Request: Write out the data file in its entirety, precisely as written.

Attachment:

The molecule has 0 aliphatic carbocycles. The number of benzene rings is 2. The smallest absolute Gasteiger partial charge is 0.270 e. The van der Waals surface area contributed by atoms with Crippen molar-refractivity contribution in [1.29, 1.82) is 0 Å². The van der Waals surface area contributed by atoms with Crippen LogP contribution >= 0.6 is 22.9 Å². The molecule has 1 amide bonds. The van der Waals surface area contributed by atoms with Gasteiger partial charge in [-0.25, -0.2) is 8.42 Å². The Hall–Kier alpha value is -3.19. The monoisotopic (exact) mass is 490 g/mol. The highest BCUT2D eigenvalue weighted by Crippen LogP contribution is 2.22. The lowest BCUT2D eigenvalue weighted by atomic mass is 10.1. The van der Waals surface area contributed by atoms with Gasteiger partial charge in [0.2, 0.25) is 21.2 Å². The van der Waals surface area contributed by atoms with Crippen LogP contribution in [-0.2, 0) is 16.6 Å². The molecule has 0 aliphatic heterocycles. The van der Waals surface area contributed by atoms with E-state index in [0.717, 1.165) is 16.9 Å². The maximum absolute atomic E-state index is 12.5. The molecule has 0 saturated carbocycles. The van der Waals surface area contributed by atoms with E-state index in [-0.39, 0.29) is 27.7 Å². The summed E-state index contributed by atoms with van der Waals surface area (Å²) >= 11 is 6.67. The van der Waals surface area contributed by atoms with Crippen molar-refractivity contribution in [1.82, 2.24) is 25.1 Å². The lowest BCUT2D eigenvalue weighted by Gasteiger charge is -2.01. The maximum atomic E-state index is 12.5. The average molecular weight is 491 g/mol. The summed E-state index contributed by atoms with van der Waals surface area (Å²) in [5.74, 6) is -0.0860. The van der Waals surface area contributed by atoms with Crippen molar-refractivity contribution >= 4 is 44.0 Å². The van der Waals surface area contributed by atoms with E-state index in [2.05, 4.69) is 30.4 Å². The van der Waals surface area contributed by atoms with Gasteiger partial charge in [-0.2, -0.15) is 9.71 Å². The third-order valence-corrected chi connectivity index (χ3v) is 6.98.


The molecule has 0 aliphatic carbocycles. The number of benzene rings is 2. The smallest absolute Gasteiger partial charge is 0.270 e. The van der Waals surface area contributed by atoms with Crippen molar-refractivity contribution in [1.29, 1.82) is 0 Å². The van der Waals surface area contributed by atoms with Crippen LogP contribution >= 0.6 is 22.9 Å². The molecule has 1 amide bonds. The van der Waals surface area contributed by atoms with Gasteiger partial charge in [-0.25, -0.2) is 8.42 Å². The Hall–Kier alpha value is -3.19. The monoisotopic (exact) mass is 490 g/mol. The highest BCUT2D eigenvalue weighted by Crippen LogP contribution is 2.22. The lowest BCUT2D eigenvalue weighted by atomic mass is 10.1. The van der Waals surface area contributed by atoms with Gasteiger partial charge in [0.2, 0.25) is 21.2 Å². The van der Waals surface area contributed by atoms with Crippen LogP contribution in [-0.2, 0) is 16.6 Å². The molecule has 0 aliphatic heterocycles. The van der Waals surface area contributed by atoms with E-state index in [0.717, 1.165) is 16.9 Å². The maximum absolute atomic E-state index is 12.5. The molecule has 0 saturated carbocycles. The van der Waals surface area contributed by atoms with E-state index in [-0.39, 0.29) is 27.7 Å². The summed E-state index contributed by atoms with van der Waals surface area (Å²) >= 11 is 6.67. The van der Waals surface area contributed by atoms with Crippen molar-refractivity contribution in [1.82, 2.24) is 25.1 Å². The lowest BCUT2D eigenvalue weighted by Gasteiger charge is -2.01. The maximum atomic E-state index is 12.5. The average molecular weight is 491 g/mol. The summed E-state index contributed by atoms with van der Waals surface area (Å²) in [5.74, 6) is -0.0860. The van der Waals surface area contributed by atoms with Crippen molar-refractivity contribution >= 4 is 44.0 Å². The van der Waals surface area contributed by atoms with E-state index in [2.05, 4.69) is 30.4 Å². The van der Waals surface area contributed by atoms with Gasteiger partial charge in [-0.2, -0.15) is 9.71 Å². The third-order valence-corrected chi connectivity index (χ3v) is 6.98.